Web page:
Why might I need to have my wisdom teeth removed?Often, wisdom teeth don't grow in properly. A tooth is "impacted" if it's prevented from reaching its normal position (say, by obstruction from tissue or another tooth). Impacted teeth can cause problems with chewing or periodontal problems and damage adjacent teeth. A tooth can be partially impacted—it has broken through the surface of the gums but can't grow into a normal position. Dentists can determine which teeth won't grow in properly.
Impacted wisdom teeth may hurt, and they can develop cavities, infections or periodontal disease. It's often when these problems arise (as well as during regular dental exams) that people realize they need to have their wisdom teeth extracted.
Some people never need surgery—their wisdom teeth grow into proper position / the teeth stay in the jawbone & don't cause problems. Others don't need surgery as young adults, but their wisdom teeth may cause problems later in life.
When should I have my wisdom teeth removed?In general, it's best to have wisdom teeth taken out between ages 16 and 22. Like other teeth, wisdom teeth develop in the jawbone. The crown of each tooth is formed first, & it's pushed up when the root of the tooth develops. In young adults, "the formation of the root is not complete, so there are fewer complications & risks."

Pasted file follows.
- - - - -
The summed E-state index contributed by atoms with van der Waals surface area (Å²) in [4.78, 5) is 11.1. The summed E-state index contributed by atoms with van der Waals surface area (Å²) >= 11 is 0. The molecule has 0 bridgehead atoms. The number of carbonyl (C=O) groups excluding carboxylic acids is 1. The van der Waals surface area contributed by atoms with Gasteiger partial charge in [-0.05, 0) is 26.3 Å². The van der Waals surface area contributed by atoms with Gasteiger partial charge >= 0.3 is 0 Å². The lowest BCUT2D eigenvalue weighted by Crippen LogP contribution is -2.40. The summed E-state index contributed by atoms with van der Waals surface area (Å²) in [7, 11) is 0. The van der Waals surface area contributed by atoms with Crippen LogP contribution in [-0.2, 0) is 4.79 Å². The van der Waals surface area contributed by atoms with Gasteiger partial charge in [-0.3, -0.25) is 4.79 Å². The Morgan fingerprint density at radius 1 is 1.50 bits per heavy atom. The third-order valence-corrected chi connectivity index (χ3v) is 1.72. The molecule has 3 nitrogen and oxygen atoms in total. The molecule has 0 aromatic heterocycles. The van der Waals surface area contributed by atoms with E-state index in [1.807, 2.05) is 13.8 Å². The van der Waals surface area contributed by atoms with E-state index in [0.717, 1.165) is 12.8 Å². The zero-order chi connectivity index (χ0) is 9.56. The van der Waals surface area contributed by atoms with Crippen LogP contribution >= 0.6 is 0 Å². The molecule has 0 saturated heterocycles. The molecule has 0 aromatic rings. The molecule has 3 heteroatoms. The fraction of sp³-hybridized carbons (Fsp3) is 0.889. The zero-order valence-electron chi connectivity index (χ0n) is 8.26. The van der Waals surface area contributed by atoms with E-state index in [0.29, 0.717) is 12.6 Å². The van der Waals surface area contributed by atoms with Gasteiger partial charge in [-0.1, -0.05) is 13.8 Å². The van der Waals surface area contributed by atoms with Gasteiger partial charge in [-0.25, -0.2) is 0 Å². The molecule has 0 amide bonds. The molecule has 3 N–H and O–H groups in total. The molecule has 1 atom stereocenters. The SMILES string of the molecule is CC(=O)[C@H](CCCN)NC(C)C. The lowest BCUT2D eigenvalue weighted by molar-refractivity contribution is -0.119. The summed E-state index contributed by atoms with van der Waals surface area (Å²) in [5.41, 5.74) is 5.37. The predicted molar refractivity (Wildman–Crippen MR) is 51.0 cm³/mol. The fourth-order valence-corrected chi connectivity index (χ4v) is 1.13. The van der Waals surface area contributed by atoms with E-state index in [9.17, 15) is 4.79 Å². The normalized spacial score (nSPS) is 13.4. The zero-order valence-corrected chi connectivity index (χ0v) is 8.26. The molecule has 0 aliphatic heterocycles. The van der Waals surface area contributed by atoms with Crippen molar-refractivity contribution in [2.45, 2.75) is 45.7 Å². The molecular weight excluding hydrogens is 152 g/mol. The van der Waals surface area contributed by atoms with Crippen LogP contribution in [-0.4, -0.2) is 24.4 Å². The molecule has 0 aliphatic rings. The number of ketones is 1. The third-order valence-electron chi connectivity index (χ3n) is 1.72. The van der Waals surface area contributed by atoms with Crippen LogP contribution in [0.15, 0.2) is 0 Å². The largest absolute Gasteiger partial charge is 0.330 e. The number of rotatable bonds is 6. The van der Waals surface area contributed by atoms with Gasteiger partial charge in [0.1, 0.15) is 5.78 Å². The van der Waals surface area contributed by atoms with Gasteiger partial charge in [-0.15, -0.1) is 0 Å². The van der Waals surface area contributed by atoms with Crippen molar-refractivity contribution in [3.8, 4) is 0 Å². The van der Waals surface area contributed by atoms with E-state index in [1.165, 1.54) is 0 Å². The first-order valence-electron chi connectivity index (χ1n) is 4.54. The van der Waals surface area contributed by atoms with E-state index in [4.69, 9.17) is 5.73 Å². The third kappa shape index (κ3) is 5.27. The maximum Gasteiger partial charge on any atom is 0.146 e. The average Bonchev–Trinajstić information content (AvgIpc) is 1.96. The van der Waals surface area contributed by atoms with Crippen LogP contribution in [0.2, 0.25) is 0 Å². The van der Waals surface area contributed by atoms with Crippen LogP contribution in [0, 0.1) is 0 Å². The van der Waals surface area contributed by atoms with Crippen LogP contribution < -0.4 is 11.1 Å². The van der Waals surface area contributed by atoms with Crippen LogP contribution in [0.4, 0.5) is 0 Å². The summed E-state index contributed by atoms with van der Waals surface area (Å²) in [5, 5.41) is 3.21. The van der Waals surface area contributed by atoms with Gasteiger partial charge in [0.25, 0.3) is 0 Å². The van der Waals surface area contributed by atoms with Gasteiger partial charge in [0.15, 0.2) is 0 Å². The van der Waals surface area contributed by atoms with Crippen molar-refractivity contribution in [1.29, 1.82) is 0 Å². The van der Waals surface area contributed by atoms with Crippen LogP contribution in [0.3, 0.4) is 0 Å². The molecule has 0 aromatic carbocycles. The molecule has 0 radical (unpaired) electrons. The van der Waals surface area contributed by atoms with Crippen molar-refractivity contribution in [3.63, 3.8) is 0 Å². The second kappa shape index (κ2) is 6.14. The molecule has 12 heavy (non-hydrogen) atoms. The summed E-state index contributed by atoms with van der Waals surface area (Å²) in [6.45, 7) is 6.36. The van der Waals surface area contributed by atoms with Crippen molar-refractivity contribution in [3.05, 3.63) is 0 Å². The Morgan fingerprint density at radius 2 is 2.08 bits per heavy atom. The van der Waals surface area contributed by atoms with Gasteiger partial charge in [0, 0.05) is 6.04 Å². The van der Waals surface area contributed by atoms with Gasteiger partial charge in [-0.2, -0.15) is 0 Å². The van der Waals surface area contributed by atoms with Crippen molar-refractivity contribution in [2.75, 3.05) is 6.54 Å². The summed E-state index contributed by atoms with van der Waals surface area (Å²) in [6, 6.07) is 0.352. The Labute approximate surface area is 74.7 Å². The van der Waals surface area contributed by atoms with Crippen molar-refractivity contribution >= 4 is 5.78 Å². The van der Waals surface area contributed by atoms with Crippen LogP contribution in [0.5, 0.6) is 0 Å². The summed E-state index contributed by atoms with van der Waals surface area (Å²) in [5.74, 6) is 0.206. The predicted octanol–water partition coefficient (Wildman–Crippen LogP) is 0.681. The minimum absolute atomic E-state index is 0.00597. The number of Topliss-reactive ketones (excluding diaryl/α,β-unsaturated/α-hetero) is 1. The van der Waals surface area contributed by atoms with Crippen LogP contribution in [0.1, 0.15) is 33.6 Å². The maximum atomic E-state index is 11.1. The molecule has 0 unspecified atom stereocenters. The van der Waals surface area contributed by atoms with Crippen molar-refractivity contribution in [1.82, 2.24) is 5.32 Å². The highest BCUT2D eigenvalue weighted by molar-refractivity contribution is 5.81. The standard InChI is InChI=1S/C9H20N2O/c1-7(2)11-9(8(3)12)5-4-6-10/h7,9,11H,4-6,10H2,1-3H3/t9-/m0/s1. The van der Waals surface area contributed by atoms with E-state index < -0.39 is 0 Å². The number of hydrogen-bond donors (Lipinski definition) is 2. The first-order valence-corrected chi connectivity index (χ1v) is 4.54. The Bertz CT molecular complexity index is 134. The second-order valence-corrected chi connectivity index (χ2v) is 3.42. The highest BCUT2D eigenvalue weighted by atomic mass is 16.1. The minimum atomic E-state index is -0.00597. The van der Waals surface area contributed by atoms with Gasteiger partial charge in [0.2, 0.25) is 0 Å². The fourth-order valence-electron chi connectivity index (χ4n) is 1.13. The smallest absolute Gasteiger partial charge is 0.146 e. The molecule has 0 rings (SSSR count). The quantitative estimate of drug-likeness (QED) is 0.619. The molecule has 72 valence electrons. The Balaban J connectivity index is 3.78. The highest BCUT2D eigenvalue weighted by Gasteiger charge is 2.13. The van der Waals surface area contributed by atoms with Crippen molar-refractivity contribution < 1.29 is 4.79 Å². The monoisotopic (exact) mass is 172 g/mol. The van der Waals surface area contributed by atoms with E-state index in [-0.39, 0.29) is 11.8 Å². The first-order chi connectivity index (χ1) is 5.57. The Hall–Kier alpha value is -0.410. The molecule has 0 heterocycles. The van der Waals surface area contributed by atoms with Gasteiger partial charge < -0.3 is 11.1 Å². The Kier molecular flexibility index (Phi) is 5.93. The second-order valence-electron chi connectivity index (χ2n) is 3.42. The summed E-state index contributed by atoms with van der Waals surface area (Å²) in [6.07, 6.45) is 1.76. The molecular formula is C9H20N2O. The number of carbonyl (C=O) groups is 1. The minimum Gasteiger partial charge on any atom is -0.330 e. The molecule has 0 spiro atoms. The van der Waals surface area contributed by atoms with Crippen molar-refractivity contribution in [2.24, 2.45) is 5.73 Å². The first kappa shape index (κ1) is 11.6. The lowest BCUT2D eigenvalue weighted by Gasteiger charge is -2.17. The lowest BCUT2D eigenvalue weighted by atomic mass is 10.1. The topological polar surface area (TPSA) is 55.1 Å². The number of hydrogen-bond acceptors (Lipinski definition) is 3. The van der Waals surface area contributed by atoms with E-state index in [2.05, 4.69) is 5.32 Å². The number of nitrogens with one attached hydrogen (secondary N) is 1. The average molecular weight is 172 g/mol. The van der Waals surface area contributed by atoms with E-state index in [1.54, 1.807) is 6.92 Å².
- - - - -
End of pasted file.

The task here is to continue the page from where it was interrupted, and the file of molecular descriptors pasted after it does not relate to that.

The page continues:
What's the extraction procedure?You'll be sedated (typically with intravenous anaesthetic). Once you're comfortable, the dentist administers a local anaesthetic. The surgery takes 20 to 30 minutes. Afterward, you'll spend time in the recovery room. Ask a family member or friend to take you home.
Recovery time depends on your age and the degree of tooth impaction; for younger patients, the swelling and discomfort may last three to five days. Your dental professional may prescribe pain medication.